Perhaps you want to enjoy a few drinks with friends, but your budget is tight? That's right, convenience stores do not mind if you sit around with your friends buying each other rounds of beer. This one comes with a kind of caveat though, that the generally wholesome atmosphere of the store must not be disturbed.

Taiwan is a laid-back place, and one that has fostered a culture of responsible alcohol consumption. So as long as you're not disturbing others or making a mess, then convenience stores in Taiwan are absolutely OK with serving as a substitute watering hole for those who would rather not shell out for expensive drinks at the bar.

But wait, there's more! Did you get your gas bill, and want to get that paid while it's still on your mind? Well, you can pay that at the Family Mart, at the same time as you pay for a soda and candy bar. Or maybe you want to get some tickets for a concert or an art exhibition coming up? There's a kiosk at 7-11, where you can pick those up and pay at the counter.

Convenience stores in Taiwan also serve as secondary postal stations, acting as repositories for parcels of goods purchased online, and they even assist small enterprises mail commercial items in manageable quantities.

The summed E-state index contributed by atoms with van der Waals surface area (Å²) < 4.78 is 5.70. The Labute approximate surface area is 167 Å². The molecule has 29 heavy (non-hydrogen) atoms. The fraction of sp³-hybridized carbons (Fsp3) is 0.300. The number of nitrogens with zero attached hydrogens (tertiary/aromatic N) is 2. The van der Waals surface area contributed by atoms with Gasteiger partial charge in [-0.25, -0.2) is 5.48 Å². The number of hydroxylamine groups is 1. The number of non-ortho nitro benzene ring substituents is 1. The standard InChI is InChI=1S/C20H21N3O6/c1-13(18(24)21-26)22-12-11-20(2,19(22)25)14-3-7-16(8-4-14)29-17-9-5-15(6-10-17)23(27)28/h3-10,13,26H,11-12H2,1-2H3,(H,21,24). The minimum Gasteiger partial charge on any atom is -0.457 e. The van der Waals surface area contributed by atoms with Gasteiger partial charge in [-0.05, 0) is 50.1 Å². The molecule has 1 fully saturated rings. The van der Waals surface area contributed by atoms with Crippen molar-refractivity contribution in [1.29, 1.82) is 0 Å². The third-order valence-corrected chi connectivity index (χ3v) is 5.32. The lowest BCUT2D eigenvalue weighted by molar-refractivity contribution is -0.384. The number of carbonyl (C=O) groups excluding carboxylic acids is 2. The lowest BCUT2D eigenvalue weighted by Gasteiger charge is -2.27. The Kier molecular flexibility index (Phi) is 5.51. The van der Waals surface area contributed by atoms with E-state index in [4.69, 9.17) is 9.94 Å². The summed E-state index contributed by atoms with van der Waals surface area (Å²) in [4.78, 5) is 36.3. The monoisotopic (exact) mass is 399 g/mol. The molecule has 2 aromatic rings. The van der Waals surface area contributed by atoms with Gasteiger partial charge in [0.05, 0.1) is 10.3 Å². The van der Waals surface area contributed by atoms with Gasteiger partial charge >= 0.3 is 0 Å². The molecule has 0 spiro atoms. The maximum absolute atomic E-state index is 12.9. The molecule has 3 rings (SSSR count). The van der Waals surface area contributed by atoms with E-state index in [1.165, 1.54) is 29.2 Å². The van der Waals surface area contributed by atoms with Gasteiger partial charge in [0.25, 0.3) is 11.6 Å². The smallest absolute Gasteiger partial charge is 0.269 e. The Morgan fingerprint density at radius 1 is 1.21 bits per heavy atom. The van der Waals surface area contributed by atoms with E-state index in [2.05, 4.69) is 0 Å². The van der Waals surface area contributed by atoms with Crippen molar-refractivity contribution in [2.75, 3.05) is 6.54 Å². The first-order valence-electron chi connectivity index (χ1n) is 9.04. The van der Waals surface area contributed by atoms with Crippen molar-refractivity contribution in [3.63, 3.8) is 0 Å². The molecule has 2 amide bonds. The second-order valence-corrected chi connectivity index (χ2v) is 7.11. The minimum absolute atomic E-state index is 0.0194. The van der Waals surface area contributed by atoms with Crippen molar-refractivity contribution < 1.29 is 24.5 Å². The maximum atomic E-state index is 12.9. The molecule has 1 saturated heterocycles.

FamilyMart convenience store. (Wikimedia Commons)

Observing life in Taiwan, it seems that socially, the country has developed around these chains of convenience stores, in the same manner that the United States developed around the transport hubs of modern gas stations. The crucial difference between the two societies is one of scale, and that also translates into a difference in character.

In Taiwan, a full tank of gas in a decent vehicle should take you all the way from one end of the island to the other. And with most people using scooters to travel short distances, along with well-developed public transportation throughout Taiwan, the presence of fueling stations, while still necessary, is not as central to transportation or the network of exchange that has developed in Taiwan.

Instead, the modern convenience store has adopted several important functions as a social venue, in addition to integrating and almost completely overtaking the market role of the traditional corner-store of Taiwan's past. While the decline of locally owned corner-stores is regrettable, all has not been lost.

Many traditional corner-store markets are either adapting to the modern competition, or have built a such a strong reputation with local communities that they will continue to persevere regardless. And for those that have stuck around, there is hope, as nostalgia for vintage and early modern style has become a market asset in its own right.


Traditional store. (flickr)